Beer Nerd Details: 12% ABV bottled (22 ounce bomber). Drank out of a tulip glass on 10/9/15. Vintage: Autumn 2015.

Certainly a good first impression, and clearly I need to try out more of their stuff. Also of note, a NC based brewery of basically the same name. I smell epic legal showdown in the future.

Half Acre Pony Pilsner

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I have been surprisingly consistent in my newfound but still mild acceptance (an upgrade from moderate disdain) of lagers this summer, averaging about two or three new lagers a month. I still can't say as though I've got the thrills for the pils (not really a pilsner man, Teddy), but I've gained a modicum of respect for the style and will probably continue to explore as time and liver capacity permits. To be honest, I'm still at the, "yep it's a pilsner" stage, which is pretty sad considering how long I've been at this, but I am getting better, I swears.

This German style pilsner is one of Half Acre's staple beers. Would have been nice if this was packaged in those adorable little pony bottles, it is available in handsomely designed pounder cans. Despite the cute little pony in the artwork, I prefer to believe this beer was named after the venerable Hyundai Pony, the South Korean answer to the AMC Gremlin and Ford Pinto (um, legends in their own right). Maybe it was one of the owners/brewers first cars or something. Of course, I have absolutely no evidence for this whatsoever, but this is the internet so it must be true. I... should probably stop now before the libel lawsuits start rolling in. Let's take a ride on this pony:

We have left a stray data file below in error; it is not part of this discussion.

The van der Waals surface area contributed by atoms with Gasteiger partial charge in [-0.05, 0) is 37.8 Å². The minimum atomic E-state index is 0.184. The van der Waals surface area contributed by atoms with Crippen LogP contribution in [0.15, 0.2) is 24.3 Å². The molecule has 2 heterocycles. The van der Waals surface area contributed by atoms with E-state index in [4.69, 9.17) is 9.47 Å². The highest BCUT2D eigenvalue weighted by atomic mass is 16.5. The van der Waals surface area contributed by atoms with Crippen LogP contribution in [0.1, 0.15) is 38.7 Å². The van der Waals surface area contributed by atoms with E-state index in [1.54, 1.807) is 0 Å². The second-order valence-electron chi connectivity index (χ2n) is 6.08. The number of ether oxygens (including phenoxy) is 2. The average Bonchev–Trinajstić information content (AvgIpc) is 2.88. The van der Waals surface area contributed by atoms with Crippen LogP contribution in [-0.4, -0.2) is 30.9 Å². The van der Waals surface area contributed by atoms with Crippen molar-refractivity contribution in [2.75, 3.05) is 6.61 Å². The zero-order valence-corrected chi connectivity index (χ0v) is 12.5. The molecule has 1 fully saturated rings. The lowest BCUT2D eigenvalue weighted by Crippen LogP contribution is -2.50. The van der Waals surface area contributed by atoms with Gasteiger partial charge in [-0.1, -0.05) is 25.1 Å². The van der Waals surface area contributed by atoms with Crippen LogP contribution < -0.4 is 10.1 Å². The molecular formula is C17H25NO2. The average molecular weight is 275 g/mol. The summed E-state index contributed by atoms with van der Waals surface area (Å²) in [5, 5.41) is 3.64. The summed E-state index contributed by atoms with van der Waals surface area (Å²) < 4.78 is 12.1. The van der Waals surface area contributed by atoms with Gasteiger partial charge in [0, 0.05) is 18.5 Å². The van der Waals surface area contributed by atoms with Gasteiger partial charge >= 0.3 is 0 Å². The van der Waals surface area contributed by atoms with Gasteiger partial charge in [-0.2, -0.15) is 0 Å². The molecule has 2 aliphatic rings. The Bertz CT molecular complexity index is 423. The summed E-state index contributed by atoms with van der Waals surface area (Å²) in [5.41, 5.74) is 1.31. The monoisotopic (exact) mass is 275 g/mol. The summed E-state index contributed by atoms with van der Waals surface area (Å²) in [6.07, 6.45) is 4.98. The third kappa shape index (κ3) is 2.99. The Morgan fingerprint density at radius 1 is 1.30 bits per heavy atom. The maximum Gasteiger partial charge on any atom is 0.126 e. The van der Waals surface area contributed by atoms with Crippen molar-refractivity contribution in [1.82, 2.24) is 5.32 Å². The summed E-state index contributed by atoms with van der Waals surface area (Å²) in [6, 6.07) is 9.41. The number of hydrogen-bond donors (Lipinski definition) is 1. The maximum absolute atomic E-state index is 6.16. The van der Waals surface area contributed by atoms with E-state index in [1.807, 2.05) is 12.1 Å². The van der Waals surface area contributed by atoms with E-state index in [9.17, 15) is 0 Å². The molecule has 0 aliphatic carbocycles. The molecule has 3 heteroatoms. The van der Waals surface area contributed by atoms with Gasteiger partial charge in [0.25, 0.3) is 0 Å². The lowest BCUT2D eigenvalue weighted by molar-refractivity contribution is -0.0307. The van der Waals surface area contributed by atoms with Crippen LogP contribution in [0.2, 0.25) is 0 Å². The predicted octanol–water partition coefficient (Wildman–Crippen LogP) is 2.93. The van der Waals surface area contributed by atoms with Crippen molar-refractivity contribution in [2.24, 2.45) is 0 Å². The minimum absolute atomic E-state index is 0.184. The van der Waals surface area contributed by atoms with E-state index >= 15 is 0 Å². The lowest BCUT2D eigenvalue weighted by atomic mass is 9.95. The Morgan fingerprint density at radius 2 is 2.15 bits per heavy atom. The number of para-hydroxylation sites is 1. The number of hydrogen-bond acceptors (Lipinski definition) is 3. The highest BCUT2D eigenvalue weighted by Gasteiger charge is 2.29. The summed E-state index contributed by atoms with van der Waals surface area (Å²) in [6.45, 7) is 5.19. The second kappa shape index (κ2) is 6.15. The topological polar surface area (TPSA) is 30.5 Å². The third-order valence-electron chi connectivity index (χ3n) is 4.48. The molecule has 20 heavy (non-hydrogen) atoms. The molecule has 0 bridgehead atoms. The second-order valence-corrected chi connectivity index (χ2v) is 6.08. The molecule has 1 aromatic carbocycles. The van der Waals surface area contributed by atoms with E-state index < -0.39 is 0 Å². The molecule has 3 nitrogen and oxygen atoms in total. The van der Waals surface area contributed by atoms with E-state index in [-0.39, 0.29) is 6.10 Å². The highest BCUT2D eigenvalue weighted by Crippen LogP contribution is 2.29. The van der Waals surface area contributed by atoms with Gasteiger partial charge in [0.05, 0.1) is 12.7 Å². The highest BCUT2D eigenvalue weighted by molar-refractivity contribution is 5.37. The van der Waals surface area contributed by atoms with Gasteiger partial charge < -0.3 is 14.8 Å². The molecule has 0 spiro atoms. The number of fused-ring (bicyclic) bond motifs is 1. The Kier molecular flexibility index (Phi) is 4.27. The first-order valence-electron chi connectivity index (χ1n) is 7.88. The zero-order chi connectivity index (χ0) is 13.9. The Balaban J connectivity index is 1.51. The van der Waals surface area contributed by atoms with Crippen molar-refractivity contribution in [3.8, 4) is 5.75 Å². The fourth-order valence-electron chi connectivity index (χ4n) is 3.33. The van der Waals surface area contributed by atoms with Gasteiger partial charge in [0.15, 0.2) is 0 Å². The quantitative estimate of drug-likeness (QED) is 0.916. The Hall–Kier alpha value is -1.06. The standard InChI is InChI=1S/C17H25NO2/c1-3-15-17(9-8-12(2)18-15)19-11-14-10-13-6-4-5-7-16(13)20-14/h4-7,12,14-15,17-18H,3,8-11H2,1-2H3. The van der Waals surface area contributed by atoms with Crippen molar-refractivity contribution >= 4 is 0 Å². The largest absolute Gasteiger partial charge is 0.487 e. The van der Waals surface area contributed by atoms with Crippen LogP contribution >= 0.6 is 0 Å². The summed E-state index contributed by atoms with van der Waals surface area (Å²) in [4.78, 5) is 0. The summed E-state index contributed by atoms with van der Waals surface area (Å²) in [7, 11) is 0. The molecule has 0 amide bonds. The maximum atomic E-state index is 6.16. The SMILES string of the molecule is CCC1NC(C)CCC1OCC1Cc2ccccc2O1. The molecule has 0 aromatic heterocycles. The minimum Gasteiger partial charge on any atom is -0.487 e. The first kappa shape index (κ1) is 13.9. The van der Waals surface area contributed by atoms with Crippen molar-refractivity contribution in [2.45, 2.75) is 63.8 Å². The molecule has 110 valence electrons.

Half Acre Pony Pilsner

Half Acre Pony Pilsner - Pours a very pale straw yellow color with a couple fingers of fluffy white head and decent retention. Smells biscuity, some of those earthy hops doing their thing, maybe some faint hints of citrus. Taste has that bready quality to it, biscuits and crackers, some earthy, spicy hops kick in towards the middle and proceed through the finish, those faint citrus hints emerge a little more in the taste too. Mouthfeel is light, crisp, and clean, goes down quick and hits that lawnmower beer spot. Overall, a very light (but quenching) take on the style, but enjoyable. B

Beer Nerd Details: 5.8% ABV canned (16 ounce pounder). Drank out of a willibecher glass on 10/9/15.

Decent stuff, as per usual from Half Acre. I'm sure we'll see more of them on the blog in the near future, so keep your eyes peeled. Or not, I'm not your mother.

Half Acre Gone Away